gions have—the way almost every religion has?” The proliferation of both puppetry as an art form and human simulacra as a component of religious practice presents a compelling ground for this theory, and Soll wondered aloud if the current surge in avant-garde puppet theater is a symptom of repressed religiosity, a reaction to an increasingly secular culture. Puppetry is

an Hurlin first encountered the photos while browsing the photography section of a Barnes and Noble bookstore, where he saw the same white book with black block letters that Soll introduced me to in Powell’s Books. Hurlin looked at the cover, a photo of two men arm in arm, and then spent some time looking through the rest of the book. Continuing to be amazed by the photographs, he began to wonder just who this Mike Disfarmer was. What Hurlin learned, and what Soll’s film reveals to the audience, is that Disfarmer was a reclusive photographer in the small town of Heber Springs, Arkansas. Disfarmer had a knack for creating a sense of intimacy in photographs. His portrait studio sessions were uncomfortable. He was silent for long periods. The myth is that he would spend long periods below the hood of his camera, and his subjects would never know when he was about to pull the trigger. The photos, both tense and candid, have made Disfarmer a cult hero to photographers. Quiet and unnerving, he makes a fitting subject for a puppet show. He was also eccentric. It turns out that Disfarmer was born Mike Meyer, and only changed


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his last name to Disfarmer after his mother’s death. He felt so out of touch with his rural farming community, and out of place in the Meyer family, that he was compelled to disown the name Meyer, which in its German etymology comes from a term for farmer—or so the conventional wisdom goes. This, however, is not the explanation Disfarmer himself gave. Soll recently screened the film for me, and in one of its most exciting scenes, Soll captures the moment when, visiting a records hall in Heber Springs where Disfarmer lived, Hurlin discovers the legal document in which Disfarmer requested his name change. In it, Disfarmer writes that as an infant he was lifted by a tornado from his original home and deposited at the doorstep of the Meyer’s, who took him in and raised him as a member of their family. In order to relieve the Meyer family of any concern that he would lay claim to family holdings as an inheritance, he was asking that his name be changed. Soll, as we watched the film, asked me: “Jokester, or ambulatory schizophrenic?” On camera, Hurlin reads the document aloud, his voice quavering slightly at the strangeness of his discovery—the document, it turns out, did not even require an explanation for the name-change request. As we watched the film, Soll’s attention moved between the film and my reactions, his expres-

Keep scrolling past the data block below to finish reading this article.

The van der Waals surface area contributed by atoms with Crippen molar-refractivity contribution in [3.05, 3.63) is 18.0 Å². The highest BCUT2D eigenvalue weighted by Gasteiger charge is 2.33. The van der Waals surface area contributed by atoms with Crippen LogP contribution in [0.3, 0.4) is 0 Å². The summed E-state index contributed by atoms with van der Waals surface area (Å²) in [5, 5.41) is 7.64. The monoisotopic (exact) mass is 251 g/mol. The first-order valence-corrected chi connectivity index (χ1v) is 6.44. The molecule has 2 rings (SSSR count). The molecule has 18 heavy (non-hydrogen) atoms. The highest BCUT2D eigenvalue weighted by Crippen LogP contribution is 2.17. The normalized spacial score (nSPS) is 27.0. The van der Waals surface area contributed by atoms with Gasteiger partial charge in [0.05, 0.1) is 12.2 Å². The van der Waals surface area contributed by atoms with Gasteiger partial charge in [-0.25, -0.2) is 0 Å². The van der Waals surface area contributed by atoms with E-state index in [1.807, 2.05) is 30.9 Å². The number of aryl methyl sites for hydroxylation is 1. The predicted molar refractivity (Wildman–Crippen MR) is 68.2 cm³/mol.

sion concerned and focused. During the opening sequences I found myself pulled immediately into the puppeteering world, and the world of Hurlin’s show, rapt at each of the puppet’s slow, deliberate movements. As the film progresses, the puppet show is sometimes in the foreground, and sometimes recedes in favor of interviews with theorists, puppeteers, Hurlin, or others in or around the puppet theater community. It asks questions


that it doesn’t mind leaving unanswered, returning instead to the puppets, which never fail to compel. We are happy to once again watch the puppet-Disfarmer slouch in his chair and breathe, or stop to take another drink from his beer before climbing into bed and pulling a blanket over himself—actions we might never expect or desire from a human actor without demanding more action, more narrative. But the puppets captivate.

In the completed cut of the film, the layers come into sharp focus. The residents of Heber Springs are at the beginning of a chain. Next stands Mike Disfarmer and his photographs of them, Dan Hurlin and his puppet-Disfarmer exploring loss and death in a puppet show, and finally, David Soll’s film documenting Hurlin’s show and the world of contemporary puppetry. Each layer is fascinating. The last time I met with Soll was when I stopped by the house he was renting in Portland, where he had holed up on a month-long retreat to finish the documentary and prepare to send it out to festivals. He was feverishly burning DVDs, packing to leave town, taking and retaking inventory of his equipment, and cleaning the house. His current cut of the film was ready to send out, and a stack of FedEx envelopes addressed and ready to drop in a box lay nearby: Soll had festival committees to impress, and distribution companies he hoped to attract the interest of. But those things still lay in the future, uncertain. What Soll had on his DVDs, after three years of work, was actually not that different from what Disfarmer created: a series of images. Disfarmer’s images captured the men, women, and children of Heber Springs; Soll’s images were the film that captured Hurlin presenting Disfarmer. And it was time to share it. Ω